It seems that in the city that never sleeps, even the trees are operating on overdrive.
Cornell University researchers planted red oaks in New York City’s Central Park and in locations further upstate to understand whether the urban environment influences the biology of trees. The results: the oaks in the park grew eight times faster, something they attributed to “the urban heat island effect.”
New York City is notably warmer than surrounding areas - a full 4.6 C at night and 2.6 C during the day. This difference is attributed to the capacity of the high density buildings and large paved areas to absorb solar radiation and hold it more efficiently than a vegetated landscape.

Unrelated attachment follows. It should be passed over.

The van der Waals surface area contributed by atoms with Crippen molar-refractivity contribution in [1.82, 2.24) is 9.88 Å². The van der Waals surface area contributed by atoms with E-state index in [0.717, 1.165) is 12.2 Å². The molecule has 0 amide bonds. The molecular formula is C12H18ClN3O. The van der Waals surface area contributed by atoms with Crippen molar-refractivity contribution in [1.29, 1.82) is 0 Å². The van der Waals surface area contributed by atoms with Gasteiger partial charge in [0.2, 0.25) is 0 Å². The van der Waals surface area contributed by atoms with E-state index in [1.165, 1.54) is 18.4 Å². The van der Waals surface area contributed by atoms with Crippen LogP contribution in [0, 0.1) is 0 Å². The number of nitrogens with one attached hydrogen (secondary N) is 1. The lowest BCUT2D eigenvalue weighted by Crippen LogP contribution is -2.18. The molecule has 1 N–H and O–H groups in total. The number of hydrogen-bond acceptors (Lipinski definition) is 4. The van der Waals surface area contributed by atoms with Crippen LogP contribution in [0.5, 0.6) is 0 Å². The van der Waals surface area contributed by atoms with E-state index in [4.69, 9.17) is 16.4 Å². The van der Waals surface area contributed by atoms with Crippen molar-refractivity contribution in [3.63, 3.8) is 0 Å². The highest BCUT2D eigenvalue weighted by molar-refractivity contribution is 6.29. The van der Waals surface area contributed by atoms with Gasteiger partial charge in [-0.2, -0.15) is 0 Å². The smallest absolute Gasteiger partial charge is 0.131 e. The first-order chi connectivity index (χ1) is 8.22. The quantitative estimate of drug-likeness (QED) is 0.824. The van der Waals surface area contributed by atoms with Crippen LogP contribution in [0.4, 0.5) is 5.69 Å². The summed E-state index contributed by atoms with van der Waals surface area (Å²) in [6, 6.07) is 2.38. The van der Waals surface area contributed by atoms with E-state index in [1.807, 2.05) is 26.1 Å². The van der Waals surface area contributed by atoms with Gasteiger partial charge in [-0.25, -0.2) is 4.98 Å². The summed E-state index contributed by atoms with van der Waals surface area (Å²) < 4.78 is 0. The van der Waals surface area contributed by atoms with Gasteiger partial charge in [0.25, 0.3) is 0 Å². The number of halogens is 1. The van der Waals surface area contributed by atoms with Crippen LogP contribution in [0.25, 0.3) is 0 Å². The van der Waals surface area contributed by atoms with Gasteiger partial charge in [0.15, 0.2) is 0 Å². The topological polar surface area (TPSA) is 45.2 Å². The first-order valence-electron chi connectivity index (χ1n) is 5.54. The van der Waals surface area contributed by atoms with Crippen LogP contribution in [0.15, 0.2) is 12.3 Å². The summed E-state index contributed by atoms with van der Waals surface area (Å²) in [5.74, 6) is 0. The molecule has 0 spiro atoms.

In this environment, the red oaks in Central Park accumulated eight times the bio-mass in the same period as those plated in rural environments – the further from the city, the slower the trees grew. They also found that the urban oaks had ten times the foliage and a much shallower root system. Nitrogen concentration was also 25 percent higher in the city trees and those same trees captured three times the carbon.
Put simply, urban trees’ respiratory systems are far more active, making them greater absorbers of pollutants.
So if you’re looking for a reprieve from the fast moving city next time you’re in New York, perhaps the park isn’t as slow moving as we all thought.